Many guidebooks list dire consequences for eating unsanitary food, and from a western point of view, some street food restaurants look a bit dodgy. But as true fans of Thai food who have eaten at every type of place from five-star hotels to no-star food stalls, that even Google Maps couldn’t find. If you have an adventurous spirit and follow our few simple rules, you shouldn’t have any problems.
What you must keep in mind is that you’ll almost certainly have an adjustment period. Even if you’re eating the cleanest food cooked in the most hygienic kitchen in Asia, the water it’s cooked in and the soil it was grown in are different, so some tummy rumbling is not uncommon. Unless you start to feel really sick though, this is not cause for concern. To be extra-safe, eat at food stalls that cook the food when you order it. Stalls that offer trays of pre-cooked food are usually alright, but just to be safe, avoid them when you’re first tucking in.]
The first rule of Thai street food is: if you see Thais eating there, it’s probably safe. If you see a lot of Thais eating there, it’s probably really good, too. Thais seem to eat nonstop, and some travel miles out of their way to hit their favorite food stall. No matter if you’re jonesing for breakfast, lunch, dinner, or any manner of snack in between, you’ll find something to satisfy you.
Most Thai street food is cooked to order in steaming woks, bubbling cauldrons of broth, or smoking grills over red-hot coals. Rice, of course, is a staple, and you’ll find it served with almost every dish. Most meals are eaten “Thai-style” – that is, several dishes on a table, which everyone shares. If you’re sitting at a table with a few Thai friends, remember this before you order!
On the table you’ll also usually see a selection of condiments, which change based on what you’re eating. These range from vinegar with chilies, fermented fish sauce, sweet bean sauce, spicy pastes, chopped peanuts, whole cloves of garlic, and even cups of sugar! And don’t expect no high-falutin’ cloth napkin either – one singular aspect of Thai street food dining is the single sheets of one-ply tissue on the table. The most common reason is that Thais see a napkin as dirty once it’s used – why use a huge cloth when a little dab will do?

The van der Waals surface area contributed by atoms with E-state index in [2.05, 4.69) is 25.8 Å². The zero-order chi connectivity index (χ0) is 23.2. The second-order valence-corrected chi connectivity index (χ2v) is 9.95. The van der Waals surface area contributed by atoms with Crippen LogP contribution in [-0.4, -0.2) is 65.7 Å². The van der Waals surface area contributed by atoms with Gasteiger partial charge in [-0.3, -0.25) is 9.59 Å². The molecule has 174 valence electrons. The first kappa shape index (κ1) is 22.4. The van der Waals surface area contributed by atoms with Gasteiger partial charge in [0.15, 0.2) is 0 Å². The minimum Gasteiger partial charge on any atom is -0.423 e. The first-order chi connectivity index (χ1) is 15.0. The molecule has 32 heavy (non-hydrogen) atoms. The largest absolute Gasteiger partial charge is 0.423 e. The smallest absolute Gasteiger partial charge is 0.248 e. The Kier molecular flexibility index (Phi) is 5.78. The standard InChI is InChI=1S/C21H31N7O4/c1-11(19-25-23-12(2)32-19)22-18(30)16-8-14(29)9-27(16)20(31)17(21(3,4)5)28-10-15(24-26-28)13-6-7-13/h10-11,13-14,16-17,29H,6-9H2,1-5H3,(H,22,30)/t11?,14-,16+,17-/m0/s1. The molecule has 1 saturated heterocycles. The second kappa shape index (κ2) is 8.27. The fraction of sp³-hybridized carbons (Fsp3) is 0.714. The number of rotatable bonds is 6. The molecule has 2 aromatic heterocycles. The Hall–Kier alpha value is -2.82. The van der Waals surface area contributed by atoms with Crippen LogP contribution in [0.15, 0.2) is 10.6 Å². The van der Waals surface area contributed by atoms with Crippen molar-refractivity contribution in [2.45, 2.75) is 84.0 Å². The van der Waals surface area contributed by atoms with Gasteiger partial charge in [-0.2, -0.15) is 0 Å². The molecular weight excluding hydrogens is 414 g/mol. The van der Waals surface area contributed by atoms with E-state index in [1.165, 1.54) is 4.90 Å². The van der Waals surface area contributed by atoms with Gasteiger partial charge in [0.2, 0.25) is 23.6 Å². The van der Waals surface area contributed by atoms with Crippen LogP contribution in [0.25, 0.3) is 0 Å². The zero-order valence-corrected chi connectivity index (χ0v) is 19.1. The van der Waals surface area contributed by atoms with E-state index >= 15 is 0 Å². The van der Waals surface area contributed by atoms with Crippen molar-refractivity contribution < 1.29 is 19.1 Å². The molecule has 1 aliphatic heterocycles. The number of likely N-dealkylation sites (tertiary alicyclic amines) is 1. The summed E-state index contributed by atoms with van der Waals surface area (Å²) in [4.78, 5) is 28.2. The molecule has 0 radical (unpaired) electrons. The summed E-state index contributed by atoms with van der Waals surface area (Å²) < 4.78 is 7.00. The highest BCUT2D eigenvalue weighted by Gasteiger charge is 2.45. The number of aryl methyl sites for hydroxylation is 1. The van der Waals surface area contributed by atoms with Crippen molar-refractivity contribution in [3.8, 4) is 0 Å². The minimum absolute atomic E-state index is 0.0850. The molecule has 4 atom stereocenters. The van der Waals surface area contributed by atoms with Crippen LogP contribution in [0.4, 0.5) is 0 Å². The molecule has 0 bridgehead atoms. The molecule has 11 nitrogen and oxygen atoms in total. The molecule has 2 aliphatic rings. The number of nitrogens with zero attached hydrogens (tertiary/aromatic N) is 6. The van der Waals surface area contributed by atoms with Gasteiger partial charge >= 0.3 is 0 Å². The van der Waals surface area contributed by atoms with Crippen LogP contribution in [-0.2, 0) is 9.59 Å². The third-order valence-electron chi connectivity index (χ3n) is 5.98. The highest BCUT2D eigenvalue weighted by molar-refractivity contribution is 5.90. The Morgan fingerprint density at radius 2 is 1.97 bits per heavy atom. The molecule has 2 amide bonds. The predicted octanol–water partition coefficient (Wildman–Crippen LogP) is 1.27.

One thing to keep in mind is that unless you’re eating noodles, Thais use a fork and a spoon to eat their food – the fork to push the food on to the spoon, and the spoon to do the rest.
When it’s time to order, most street food stalls – at least the ones near to tourist areas – will usually have a menu with some basic English on it and often even pictures (don’t worry if you see “rice with crap meat,” which should be “crab”, at least they’re trying). If there is no menu, most street kitchens have their ingredients on display in front of the cooking area and a quick glance should give you a pretty good idea of what they’re making. And if there’s any doubt, don’t forget that Thais are friendly! It’s fine to stand in front of a stall to see what’s up. Take a look around you to see what people are eating, and when the time comes, don’t forget the great equalizer – sign language. Start out slowly, accept a bit of help, be a bit adventurous, and soon you’ll be searching further and further afield for more street food adventures. Trust us – it’s a very rewarding pursuit.
To help things along, here are a few phrases that might come in handy when ordering:
I don’t want… (mai ow…)
I’m allergic to… (paeh…)
Not spicy (mai pet)
Water (nam plao)
Ice (nam kaeng)
Bathroom (hong nam)
…and perhaps most importantly, Beer (beeah)